Tag Archives: new england


IMG_7881It rained hard during the night and was still sprinkling when I took these pictures, but it is supposed to be 50 degrees today, and look at what I found.
IMG_7886The creeping sedum — ever so humble, but ever so bold!
IMG_7887On the south side of the house, an early crocus – though that is redundant, isn’t it? Soon this bed will be crowded with them, and with elegant snowdrops.
IMG_7871Even the ignored pot, so recently piled-high with snow, brings on a sense of spring.  I can’t wait to see what ‘s emerging under those leaves.

If you’re in the mood to celebrate the Equinox with a smile, take a quick listen (less than 2M) to the Detroit Elementary School’s cover of Pharrell’s ‘Happy’.

Happy Spring, fellow winter survivors!

more snow

IMG_7275 IMG_7278 For the first winter that I can EVER remember, New Englanders are uniformly complaining about the weather. The more usual head-shaking about changeability of the sky or stoic shrugs have given way to groaning.

Snow has relentlessly fallen every few days – or at least it feels that way.  With each accumulation comes heavy lifting, re-arranged schedules, worry about roads and rooves.  I have been living on my heating pad.
IMG_7307A friend of my brother-in-law died of a heart attack shoveling. Last night, there was news about two calamitous building collapses. Up in Salem, my sister’s building keeps producing lethal icicles, four feet long, two stories up, directly above her walkway.
IMG_7291This week found both K and me out on the roof, chipping, sweeping, scraping, and chiseling. The guy at the hardware store joked about using an acetylene blow torch. I laughed, but kind of wondered whether it might work — water was coming in through our kitchen ceiling, and nothing to that point had yet stopped it. Thankfully, the ice melt that I bought worked. I flung an entire box up into the valley where two parts of our house meet. Within hours, I could put away the pots that had been on the floor catching water.
IMG_7330I took comfort in knowing that were the ceiling to cave in, it would invariably happen when my husband was in Korea or Russia, and he was home (though he was NOT here when that awful slush and frozen rock-like stuff had to be moved around).

And, now it is supposed to rain and I find myself wondering, “What will THAT do?!”  I am driving to Maine today to help celebrate a friend’s birthday. Wish me luck!! I hope the freezing rain has come, melted, and gone. In the meantime, I am loving the squirrels who visit our deck.
IMG_7233 IMG_7246IMG_7223 IMG_7228 IMG_7239

It’s so cold that…

image by dee at clothcompany

It’s so cold that —
** Jack is doing his business in record time!
** Yesterday, at high school pick up, students had their HOODS up! (but still not wearing hats, scarves, or coats).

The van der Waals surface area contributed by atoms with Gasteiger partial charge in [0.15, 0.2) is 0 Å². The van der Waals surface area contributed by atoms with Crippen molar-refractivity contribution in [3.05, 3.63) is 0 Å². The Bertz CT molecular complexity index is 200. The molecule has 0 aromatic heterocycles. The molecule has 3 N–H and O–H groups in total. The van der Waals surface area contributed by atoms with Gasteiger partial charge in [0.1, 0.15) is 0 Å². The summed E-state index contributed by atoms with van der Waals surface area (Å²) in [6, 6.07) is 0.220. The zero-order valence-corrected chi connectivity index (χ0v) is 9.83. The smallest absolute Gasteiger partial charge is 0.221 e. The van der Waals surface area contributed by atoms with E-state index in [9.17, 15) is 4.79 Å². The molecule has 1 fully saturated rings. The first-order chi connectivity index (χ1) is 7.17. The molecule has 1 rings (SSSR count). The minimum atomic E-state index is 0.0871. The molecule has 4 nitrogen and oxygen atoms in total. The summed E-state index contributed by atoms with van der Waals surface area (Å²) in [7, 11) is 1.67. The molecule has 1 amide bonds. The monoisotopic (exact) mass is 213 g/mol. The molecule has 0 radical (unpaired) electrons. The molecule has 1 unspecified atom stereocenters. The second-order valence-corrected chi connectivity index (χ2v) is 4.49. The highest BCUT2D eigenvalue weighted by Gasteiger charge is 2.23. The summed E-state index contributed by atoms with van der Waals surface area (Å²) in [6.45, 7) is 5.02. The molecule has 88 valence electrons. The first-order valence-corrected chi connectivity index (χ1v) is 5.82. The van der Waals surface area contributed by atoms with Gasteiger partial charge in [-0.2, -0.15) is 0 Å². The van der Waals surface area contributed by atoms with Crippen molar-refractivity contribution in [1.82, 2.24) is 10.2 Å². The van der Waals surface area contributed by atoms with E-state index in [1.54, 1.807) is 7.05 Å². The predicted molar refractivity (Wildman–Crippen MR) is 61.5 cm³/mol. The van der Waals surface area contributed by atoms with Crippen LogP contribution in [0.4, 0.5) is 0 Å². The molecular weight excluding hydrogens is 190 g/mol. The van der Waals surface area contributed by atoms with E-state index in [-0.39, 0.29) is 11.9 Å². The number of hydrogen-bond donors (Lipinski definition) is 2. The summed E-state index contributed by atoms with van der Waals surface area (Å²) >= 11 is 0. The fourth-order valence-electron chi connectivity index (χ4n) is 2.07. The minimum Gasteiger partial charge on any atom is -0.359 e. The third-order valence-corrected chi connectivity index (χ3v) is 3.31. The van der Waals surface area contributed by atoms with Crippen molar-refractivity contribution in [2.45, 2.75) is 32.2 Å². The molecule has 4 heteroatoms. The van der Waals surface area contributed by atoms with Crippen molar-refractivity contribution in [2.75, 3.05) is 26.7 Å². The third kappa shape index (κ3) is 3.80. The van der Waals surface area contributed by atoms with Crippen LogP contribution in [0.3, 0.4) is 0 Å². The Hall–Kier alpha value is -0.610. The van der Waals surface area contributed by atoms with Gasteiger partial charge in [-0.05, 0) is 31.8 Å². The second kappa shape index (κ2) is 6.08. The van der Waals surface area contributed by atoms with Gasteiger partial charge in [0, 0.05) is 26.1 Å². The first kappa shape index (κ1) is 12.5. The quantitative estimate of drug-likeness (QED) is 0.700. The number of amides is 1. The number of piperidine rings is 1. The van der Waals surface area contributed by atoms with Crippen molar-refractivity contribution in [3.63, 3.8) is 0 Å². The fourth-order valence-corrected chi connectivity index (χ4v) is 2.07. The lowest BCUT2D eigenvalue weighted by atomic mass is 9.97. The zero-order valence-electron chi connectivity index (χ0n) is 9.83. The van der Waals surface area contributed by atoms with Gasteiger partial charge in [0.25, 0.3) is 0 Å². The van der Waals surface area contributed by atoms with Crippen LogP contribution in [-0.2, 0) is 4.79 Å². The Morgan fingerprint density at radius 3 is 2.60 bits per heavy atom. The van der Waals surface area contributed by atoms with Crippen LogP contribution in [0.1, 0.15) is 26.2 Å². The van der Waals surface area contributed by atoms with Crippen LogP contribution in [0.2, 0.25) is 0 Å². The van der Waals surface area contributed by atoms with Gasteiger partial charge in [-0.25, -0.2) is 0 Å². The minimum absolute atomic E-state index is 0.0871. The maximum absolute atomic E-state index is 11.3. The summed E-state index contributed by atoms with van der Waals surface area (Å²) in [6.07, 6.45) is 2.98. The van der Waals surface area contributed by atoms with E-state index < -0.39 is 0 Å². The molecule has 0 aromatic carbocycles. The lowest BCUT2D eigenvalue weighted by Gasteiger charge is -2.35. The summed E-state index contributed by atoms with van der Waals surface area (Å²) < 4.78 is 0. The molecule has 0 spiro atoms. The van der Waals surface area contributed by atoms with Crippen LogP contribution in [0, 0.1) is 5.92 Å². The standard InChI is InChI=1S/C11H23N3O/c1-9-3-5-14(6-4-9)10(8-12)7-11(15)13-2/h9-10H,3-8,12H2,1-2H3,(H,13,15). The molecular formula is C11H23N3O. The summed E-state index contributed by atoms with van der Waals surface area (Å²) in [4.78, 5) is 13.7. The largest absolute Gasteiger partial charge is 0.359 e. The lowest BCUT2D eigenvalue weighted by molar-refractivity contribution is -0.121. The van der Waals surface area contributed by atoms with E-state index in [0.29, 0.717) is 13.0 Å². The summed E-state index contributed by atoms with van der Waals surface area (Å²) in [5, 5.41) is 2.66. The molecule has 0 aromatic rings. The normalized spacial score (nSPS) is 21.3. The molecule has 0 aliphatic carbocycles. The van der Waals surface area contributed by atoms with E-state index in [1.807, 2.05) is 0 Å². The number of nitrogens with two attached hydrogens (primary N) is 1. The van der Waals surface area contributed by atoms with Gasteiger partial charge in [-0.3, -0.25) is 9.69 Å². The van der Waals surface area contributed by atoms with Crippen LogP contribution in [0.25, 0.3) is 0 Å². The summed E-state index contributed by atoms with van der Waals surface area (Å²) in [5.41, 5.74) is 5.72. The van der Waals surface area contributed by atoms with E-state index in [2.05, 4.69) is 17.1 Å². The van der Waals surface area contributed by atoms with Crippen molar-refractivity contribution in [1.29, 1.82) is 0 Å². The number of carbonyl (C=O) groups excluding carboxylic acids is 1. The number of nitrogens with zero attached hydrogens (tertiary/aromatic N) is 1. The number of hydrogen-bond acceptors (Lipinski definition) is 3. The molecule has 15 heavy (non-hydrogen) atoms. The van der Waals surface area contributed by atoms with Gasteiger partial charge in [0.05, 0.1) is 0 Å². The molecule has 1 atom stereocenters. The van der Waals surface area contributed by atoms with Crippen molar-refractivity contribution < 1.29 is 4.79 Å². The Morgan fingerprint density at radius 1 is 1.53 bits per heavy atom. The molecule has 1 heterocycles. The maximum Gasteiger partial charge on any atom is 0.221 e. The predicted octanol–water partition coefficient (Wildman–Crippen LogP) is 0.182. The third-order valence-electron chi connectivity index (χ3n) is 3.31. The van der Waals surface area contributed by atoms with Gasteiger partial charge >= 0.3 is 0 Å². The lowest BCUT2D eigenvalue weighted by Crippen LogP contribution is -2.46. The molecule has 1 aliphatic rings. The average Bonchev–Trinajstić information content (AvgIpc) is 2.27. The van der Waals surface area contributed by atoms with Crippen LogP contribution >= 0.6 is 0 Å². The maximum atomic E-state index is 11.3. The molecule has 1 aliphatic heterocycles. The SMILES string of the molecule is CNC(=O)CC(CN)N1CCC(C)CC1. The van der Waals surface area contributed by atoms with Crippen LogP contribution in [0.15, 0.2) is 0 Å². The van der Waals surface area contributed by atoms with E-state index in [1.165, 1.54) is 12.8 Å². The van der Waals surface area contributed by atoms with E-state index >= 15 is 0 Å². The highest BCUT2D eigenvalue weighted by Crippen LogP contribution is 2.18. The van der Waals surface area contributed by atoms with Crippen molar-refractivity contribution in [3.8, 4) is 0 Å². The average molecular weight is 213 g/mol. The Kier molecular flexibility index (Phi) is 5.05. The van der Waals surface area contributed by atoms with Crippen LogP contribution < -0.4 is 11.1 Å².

** I regretted wearing pj bottoms for the morning school run just now and felt an especial wave of gratitude for the heated seats on my return.
** I am wearing a down vest to sit at the PC.
** My new angora/cashmere socks (thank you, M!!) are ranked as one of my favorite possessions.

Stay warm everyone out there who is under this same frigid air!

An Excellent Day

All of a sudden, the profusion of growth in New England makes the mind reel.  It is happening so fast!  Everywhere I turn, something flowers or blades upward, about to unfurl.  Even the sweet woodruff, so humble and unassuming, offers a splendid display.

I think I have another fiber artist to thank for the multitude of blooms on our wisteria.  Normally, our vine confounds us by producing one or two blossoms — maybe five in a lush year.  I have tried ‘savagely pruning’, as recommended on Victory Garden or some similar show, but with never with any real results.

This year, however, fiber artist and papermaker Velma Bolyard put out the call for wisteria vine in order to try weaving with its bast (her work as an artist and teacher is inspiring — find her here: Wake Robin).  So, I cut the vine a couple of times in April — something I never have done before — and voila!  It is going like gangbusters out there with pale clusters of flowers all over.  I will have to make a note to repeat the pruning in April next spring!

Day 15

The ferns grow at an amazing clip.

The fiber house is soon to be enclosed by greenery.

But the best unfolding of the day was the happy, happy news that my sister has been deemed eligible for both SSI and SSDI.  I screamed outloud and peed myself a little, it was such good news.  (Eighty percent of applicants are turned down at the first go ’round).  I was prepared for the appeal process and ANOTHER five or six months of uncertainty.  Suddenly, a future for her seems possible.  Suddenly, four months of effort have a positive resolution.  I might even go so far as to assert that the $50,ooo I paid for a legal education paid off a little today.

Second Solstice

The storm, a day later — this morning.  Rosy sky.  Crisp air, but not freezing.

December light on Saturday.  In the studio I block it near the cutting table, or I am walking in and out of glare as I step from machines to the ironing board.  Not a sensation I like.

But upstairs, the light is welcome.

One year of blogging seems to ask for a kind of note.  So here it is —

For someone who struggles to stand in her own routines, I have to say this is more of an accomplishment than you (dear reader) may realize.   For 2010, I plan to double my posting rhythm — up to twice a week.  Dog-terror-of-camera-or no! Lack-of -decent-tripod-or-no! Sore wrists and boundary issues to be dealt with!

Declaring an intention to one’s pack, according to Cesar Millan, is more important that consistency — music to my ADD-addled ears!!!!